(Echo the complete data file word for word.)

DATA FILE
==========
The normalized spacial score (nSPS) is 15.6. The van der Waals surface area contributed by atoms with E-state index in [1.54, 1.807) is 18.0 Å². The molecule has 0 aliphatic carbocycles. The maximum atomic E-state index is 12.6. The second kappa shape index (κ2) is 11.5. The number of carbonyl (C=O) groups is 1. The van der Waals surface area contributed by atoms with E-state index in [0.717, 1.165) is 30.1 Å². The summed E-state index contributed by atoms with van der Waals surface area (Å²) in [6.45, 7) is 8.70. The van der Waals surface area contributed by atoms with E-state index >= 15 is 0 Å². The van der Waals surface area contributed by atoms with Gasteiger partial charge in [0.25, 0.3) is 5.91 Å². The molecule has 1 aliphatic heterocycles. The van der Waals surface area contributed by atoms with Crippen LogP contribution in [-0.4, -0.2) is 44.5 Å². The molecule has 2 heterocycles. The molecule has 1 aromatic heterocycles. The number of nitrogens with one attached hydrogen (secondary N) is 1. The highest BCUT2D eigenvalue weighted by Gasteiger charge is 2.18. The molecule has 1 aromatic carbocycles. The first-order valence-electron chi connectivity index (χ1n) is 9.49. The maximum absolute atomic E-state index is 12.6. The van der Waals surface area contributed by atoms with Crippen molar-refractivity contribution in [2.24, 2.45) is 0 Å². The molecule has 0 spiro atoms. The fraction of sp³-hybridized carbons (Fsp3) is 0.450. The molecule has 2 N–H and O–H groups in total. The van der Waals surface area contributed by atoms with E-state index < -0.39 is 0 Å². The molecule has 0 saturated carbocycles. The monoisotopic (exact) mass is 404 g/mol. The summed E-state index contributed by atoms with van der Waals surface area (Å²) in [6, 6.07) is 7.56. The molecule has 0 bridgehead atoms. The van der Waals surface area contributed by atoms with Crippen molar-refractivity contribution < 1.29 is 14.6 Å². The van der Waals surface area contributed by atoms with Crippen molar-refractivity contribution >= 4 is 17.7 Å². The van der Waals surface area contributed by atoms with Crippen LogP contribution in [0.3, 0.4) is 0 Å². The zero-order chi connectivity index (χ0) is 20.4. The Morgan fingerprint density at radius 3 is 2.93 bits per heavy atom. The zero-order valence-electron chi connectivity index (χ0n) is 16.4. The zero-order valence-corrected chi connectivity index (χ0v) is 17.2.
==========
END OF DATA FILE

The normalized spacial score (nSPS) is 15.6. The van der Waals surface area contributed by atoms with E-state index in [1.54, 1.807) is 18.0 Å². The molecule has 0 aliphatic carbocycles. The maximum atomic E-state index is 12.6. The second kappa shape index (κ2) is 11.5. The number of carbonyl (C=O) groups is 1. The van der Waals surface area contributed by atoms with E-state index in [0.717, 1.165) is 30.1 Å². The summed E-state index contributed by atoms with van der Waals surface area (Å²) in [6.45, 7) is 8.70. The van der Waals surface area contributed by atoms with E-state index >= 15 is 0 Å². The van der Waals surface area contributed by atoms with Gasteiger partial charge in [0.25, 0.3) is 5.91 Å². The molecule has 1 aliphatic heterocycles. The van der Waals surface area contributed by atoms with Crippen LogP contribution in [-0.4, -0.2) is 44.5 Å². The molecule has 2 heterocycles. The molecule has 1 aromatic heterocycles. The number of nitrogens with one attached hydrogen (secondary N) is 1. The highest BCUT2D eigenvalue weighted by Gasteiger charge is 2.18. The molecule has 1 aromatic carbocycles. The first-order valence-electron chi connectivity index (χ1n) is 9.49. The maximum absolute atomic E-state index is 12.6. The van der Waals surface area contributed by atoms with Crippen molar-refractivity contribution in [2.24, 2.45) is 0 Å². The molecule has 0 spiro atoms. The fraction of sp³-hybridized carbons (Fsp3) is 0.450. The molecule has 2 N–H and O–H groups in total. The van der Waals surface area contributed by atoms with E-state index < -0.39 is 0 Å². The molecule has 0 saturated carbocycles. The monoisotopic (exact) mass is 404 g/mol. The summed E-state index contributed by atoms with van der Waals surface area (Å²) in [6, 6.07) is 7.56. The molecule has 0 bridgehead atoms. The van der Waals surface area contributed by atoms with Crippen molar-refractivity contribution < 1.29 is 14.6 Å². The van der Waals surface area contributed by atoms with Crippen molar-refractivity contribution >= 4 is 17.7 Å². The van der Waals surface area contributed by atoms with Crippen LogP contribution in [0.3, 0.4) is 0 Å². The zero-order chi connectivity index (χ0) is 20.4. The Morgan fingerprint density at radius 3 is 2.93 bits per heavy atom. The zero-order valence-electron chi connectivity index (χ0n) is 16.4. The zero-order valence-corrected chi connectivity index (χ0v) is 17.2.